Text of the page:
U.S. top court weighs patentability of human genes
On Monday, the U.S. Supreme Court will hear oral arguments in a case that calls into question whether human DNA can be claimed as intellectual property, and remain off limits to everyone without the permission of the patent holder.
The lawsuit, filed in 2009 by the American Civil Liberties Union and the Public Patent Foundation, challenges seven patents held by Myriad Genetics Inc on two human genes linked to breast and ovarian cancer. A federal judge said the patents were invalid. An appeals court overruled that decision, and the case landed in the Supreme Court.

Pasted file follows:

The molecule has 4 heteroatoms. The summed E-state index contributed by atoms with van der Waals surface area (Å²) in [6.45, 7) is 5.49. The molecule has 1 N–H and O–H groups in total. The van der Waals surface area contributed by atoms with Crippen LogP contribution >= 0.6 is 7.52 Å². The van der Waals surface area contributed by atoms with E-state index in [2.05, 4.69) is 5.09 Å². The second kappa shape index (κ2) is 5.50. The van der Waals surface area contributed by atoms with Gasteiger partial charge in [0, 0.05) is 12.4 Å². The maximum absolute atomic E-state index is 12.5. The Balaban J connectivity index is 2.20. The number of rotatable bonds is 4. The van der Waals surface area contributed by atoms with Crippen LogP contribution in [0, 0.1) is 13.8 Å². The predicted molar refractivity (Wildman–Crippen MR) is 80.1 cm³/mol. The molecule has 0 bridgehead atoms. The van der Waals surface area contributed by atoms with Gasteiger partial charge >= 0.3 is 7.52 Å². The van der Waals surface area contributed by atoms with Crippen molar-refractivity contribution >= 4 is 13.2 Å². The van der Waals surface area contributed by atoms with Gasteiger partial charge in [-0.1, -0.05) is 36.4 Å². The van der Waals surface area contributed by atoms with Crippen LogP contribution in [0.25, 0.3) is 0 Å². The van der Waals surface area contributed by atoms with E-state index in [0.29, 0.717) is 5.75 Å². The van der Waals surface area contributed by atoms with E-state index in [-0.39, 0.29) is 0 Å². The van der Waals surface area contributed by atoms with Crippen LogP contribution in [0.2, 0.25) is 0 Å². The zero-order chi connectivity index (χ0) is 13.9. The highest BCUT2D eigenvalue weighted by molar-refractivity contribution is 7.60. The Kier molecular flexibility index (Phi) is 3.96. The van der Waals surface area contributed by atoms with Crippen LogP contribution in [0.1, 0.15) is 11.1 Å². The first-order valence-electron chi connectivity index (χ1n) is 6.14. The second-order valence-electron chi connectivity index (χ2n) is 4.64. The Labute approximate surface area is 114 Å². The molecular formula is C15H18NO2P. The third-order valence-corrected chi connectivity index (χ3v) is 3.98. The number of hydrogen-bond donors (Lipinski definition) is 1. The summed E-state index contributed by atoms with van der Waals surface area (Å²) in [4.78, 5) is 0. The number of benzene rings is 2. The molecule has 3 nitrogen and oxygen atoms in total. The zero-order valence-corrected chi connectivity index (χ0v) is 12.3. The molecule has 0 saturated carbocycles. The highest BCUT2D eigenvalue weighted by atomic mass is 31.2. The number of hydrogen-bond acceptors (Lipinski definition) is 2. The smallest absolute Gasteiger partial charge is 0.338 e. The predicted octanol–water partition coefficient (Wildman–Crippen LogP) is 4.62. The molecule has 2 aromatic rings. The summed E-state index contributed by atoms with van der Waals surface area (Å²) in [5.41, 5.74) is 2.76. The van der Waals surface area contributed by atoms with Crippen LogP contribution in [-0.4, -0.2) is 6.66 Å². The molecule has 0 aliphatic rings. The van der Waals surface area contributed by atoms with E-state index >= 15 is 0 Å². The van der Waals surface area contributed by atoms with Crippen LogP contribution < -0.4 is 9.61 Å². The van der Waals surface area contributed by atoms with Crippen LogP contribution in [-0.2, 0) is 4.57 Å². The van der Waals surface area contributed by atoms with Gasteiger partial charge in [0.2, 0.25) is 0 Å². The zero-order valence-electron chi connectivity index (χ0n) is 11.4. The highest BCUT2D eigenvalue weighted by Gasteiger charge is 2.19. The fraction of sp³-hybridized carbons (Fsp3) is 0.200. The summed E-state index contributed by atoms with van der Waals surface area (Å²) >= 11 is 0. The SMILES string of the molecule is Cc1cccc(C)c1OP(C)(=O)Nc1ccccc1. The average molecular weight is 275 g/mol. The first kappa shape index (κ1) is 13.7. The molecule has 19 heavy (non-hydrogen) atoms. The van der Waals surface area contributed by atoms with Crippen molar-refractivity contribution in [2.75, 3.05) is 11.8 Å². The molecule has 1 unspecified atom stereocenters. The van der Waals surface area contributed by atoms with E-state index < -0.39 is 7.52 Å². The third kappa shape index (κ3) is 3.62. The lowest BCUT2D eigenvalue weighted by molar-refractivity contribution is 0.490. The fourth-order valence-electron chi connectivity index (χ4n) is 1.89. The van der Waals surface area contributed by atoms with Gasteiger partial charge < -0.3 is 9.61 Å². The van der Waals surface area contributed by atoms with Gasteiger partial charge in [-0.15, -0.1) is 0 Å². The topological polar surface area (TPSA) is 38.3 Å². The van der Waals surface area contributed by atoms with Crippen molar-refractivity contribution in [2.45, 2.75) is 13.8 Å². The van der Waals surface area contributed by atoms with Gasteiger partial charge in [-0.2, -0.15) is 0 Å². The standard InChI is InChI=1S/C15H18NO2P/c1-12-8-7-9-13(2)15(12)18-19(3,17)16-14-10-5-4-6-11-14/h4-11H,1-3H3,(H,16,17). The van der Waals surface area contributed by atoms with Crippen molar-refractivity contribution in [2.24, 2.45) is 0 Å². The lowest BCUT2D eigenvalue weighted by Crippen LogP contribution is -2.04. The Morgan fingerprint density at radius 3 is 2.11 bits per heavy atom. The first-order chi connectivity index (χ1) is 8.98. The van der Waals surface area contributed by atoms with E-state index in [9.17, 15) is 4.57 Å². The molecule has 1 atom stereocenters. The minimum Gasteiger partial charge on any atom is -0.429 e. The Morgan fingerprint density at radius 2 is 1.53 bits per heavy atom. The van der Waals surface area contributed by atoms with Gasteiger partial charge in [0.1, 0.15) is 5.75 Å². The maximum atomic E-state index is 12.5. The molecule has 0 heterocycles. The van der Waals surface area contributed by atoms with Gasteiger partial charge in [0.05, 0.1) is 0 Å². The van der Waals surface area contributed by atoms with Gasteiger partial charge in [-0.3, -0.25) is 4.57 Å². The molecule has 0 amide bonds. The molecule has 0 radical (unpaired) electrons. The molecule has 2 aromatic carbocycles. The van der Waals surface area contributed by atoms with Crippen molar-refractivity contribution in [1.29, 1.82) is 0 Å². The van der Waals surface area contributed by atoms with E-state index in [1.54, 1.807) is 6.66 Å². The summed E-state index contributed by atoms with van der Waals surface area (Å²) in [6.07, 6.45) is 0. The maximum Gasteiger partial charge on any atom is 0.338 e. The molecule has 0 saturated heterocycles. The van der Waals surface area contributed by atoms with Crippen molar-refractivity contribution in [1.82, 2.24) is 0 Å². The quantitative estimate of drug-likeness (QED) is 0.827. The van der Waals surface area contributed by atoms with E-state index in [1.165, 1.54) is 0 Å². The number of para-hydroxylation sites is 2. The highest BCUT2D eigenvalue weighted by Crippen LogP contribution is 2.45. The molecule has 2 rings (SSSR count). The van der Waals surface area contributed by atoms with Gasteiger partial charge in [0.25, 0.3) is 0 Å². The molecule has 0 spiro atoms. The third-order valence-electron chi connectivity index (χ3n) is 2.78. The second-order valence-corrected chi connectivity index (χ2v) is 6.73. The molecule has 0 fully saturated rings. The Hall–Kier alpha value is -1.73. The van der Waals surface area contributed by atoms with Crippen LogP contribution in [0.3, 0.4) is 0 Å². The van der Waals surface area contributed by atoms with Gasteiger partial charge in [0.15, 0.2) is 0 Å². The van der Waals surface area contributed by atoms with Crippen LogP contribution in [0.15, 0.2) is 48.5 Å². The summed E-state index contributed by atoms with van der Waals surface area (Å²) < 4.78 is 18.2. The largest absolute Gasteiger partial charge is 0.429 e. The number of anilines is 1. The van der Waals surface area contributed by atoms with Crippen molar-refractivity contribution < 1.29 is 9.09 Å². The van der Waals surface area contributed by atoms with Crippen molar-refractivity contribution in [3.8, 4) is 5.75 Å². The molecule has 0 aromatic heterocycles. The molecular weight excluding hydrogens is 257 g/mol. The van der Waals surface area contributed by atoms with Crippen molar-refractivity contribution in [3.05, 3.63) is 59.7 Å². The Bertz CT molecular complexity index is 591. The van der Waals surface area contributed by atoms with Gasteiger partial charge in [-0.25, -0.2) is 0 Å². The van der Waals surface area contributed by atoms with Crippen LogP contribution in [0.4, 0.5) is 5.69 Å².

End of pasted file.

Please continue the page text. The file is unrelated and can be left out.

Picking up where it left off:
The legal issues center on whether the genes that Myriad patented, called BRCA1 and BRCA2, are natural phenomena. The ACLU says human DNA is a product of nature, and as such not patentable under the Patent Act. Myriad argues that its patents are for genes that have been “isolated,” which makes them products of human ingenuity and, therefore, patentable.
As scholars debate the legal questions, two parallel issues have emerged: whether patenting genes thwarts scientific research, and whether it harms patients
- Supreme Court: Can human genes be patented? (firstread.nbcnews.com)
- The Question of Whether We Can Patent Genes Heads to the Supreme Court (theatlanticwire.com)
- US court to hear gene patents case (bbc.co.uk)